Jul 5, 2011
When it comes to independent gaming, there is one name that does not come up: Bungie. Well, at least not when counting the past decade or so while they were owned by Microsoft, though their roots lie as an independent developer making games for Mac, and are now technically independent again. It remains that Bungie and their massively popular Halo series that they created are the antithesis of what most modern mobile games are about. They’re all about the latest graphics, extremely high production values, all using the now-standard template of first-person shooter gameplay with space marines fighting aliens that the game popularized. So, when Bungie announces a new project, there’s obviously the expectation that it would follow in these footsteps, no? That’s the thing about expectations; sometimes they are defied. And that’s what Bungie’s Aerospace has just done.
Aerospace is not a game, per se; it is a program “created to help small, independent developers launch their mobile and social games.” What this program is offering is access to Bungie’s resources, while keeping their creative freedom. This means that they will be able to access services like Bungie.net, which has provided the backbone for the Halo series’ stat tracking and media sharing in recent years; developers making their mobile and social games might be able to utilize similar features with Bungie.net’s infrastructure.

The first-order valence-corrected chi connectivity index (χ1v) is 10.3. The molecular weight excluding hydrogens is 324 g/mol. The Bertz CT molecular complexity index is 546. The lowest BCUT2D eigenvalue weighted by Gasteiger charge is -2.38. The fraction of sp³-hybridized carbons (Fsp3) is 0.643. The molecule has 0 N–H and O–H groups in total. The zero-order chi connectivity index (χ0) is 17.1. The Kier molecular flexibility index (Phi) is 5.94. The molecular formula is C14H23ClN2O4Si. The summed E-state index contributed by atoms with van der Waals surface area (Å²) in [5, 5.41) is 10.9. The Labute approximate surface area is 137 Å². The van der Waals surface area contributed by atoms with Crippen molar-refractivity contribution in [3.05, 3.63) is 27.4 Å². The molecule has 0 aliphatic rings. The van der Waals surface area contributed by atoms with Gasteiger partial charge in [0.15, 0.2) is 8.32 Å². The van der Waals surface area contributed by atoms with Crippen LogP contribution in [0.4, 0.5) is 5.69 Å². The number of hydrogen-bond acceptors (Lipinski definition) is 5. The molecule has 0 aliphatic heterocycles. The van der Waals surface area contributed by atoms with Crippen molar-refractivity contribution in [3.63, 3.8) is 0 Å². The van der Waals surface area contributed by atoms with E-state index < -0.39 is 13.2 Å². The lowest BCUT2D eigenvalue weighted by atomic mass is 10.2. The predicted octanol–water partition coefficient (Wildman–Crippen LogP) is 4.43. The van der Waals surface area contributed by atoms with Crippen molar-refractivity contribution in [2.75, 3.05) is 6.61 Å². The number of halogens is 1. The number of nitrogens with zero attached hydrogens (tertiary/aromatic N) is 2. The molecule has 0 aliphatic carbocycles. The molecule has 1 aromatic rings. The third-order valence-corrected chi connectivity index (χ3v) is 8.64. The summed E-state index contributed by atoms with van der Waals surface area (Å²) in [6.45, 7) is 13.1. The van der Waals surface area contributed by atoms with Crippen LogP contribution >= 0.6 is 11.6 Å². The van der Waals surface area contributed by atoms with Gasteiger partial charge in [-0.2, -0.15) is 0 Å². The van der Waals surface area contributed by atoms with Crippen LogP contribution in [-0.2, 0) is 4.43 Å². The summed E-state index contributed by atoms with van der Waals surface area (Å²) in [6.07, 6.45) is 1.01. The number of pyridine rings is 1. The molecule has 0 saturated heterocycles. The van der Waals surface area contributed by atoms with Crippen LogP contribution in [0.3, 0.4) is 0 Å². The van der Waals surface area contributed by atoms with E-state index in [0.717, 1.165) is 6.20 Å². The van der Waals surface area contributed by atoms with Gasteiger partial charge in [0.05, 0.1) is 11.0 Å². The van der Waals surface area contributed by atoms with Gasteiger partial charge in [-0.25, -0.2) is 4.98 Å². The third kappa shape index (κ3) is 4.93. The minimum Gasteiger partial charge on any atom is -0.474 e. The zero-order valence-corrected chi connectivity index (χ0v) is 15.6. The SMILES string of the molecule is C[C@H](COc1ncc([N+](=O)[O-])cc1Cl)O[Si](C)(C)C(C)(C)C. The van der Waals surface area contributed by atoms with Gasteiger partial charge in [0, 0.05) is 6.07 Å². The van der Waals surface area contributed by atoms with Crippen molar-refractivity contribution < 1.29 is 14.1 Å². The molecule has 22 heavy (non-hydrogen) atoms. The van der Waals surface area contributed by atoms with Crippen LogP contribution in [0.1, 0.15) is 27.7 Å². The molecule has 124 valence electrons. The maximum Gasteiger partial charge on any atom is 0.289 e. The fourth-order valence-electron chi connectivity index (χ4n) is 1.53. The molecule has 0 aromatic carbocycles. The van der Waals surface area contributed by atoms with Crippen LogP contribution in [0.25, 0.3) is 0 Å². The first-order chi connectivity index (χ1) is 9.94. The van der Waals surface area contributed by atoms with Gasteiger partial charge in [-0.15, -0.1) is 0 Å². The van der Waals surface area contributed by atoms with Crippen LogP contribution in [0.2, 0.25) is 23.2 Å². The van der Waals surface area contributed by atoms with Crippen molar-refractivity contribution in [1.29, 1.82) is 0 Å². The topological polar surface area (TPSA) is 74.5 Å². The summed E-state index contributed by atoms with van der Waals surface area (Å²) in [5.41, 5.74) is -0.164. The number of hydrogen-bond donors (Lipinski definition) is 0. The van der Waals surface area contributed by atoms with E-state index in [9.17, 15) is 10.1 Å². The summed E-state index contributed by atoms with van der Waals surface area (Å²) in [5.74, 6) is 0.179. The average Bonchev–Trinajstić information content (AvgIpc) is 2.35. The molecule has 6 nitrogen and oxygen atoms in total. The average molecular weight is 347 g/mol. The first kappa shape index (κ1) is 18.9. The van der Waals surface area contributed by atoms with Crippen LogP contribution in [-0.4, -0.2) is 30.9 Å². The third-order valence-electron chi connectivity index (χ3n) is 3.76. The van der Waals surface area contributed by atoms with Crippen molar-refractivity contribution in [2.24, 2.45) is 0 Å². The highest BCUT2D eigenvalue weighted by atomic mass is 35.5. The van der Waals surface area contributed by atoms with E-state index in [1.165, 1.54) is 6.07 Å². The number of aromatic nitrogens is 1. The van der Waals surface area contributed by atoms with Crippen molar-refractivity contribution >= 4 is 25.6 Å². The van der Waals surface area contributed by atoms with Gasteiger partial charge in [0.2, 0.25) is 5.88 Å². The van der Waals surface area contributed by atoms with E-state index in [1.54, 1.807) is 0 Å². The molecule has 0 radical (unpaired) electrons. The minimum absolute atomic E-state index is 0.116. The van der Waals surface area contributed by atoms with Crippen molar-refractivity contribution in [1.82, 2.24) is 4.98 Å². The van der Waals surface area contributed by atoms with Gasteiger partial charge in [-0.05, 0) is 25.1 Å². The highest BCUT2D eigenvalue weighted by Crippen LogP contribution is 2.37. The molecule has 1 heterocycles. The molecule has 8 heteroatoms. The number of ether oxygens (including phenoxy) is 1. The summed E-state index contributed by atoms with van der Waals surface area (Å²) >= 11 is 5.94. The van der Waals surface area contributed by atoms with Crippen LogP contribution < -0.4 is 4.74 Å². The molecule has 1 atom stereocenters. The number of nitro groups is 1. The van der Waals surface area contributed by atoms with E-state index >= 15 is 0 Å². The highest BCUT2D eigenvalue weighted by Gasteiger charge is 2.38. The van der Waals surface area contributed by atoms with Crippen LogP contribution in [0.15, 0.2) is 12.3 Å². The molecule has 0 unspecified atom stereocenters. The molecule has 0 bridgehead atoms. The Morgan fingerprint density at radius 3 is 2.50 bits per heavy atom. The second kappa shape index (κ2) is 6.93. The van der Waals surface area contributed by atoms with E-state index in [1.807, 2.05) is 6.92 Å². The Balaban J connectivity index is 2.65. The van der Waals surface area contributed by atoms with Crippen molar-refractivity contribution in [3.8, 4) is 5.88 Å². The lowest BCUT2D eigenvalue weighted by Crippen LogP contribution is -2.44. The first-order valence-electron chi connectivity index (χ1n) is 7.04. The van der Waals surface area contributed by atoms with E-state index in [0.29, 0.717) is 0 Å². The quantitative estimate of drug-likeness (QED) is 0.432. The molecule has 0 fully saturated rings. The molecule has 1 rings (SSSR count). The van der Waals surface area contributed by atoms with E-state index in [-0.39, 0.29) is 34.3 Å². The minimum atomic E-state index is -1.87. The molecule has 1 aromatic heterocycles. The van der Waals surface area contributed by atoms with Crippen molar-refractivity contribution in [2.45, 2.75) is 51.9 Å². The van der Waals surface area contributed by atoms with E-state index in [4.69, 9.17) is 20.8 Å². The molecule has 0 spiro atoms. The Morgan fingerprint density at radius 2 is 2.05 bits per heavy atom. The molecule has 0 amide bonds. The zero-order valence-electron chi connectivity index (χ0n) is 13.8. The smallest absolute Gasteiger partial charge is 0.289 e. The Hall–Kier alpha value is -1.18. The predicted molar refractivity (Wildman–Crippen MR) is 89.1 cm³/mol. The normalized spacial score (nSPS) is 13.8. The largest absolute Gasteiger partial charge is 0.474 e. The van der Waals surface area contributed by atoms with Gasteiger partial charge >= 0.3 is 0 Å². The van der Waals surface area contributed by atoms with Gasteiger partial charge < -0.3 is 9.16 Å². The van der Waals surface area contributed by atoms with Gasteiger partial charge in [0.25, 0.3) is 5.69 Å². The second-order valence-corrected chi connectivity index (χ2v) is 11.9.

The first game that is launching under the Aerospace program is “Crimson,” created by Harebrained Schemes. This studio is lead by Jordan Weisman, known from his work with FASA Interactive (Shadowrun, MechWarrior), and specifically with Bungie on the “I Love Bees” Alternate Reality Game with Halo 2. Most interestingly, this game is launching on both iOS and Android later this summer. It appears as if the Aerospace program values multiplatform releasing, not just releasing on iOS. Read the announcement and FAQ for Aerospace here.
The Halo series presented great production values, and the news of companies funding smaller developers to allow them to make projects they might not be able to make without some additional money is a very good thing; Gamevil recently announced a $10 million fund to help support independent development as well. Hopefully more high-quality projects from smaller developers will come of these funding efforts.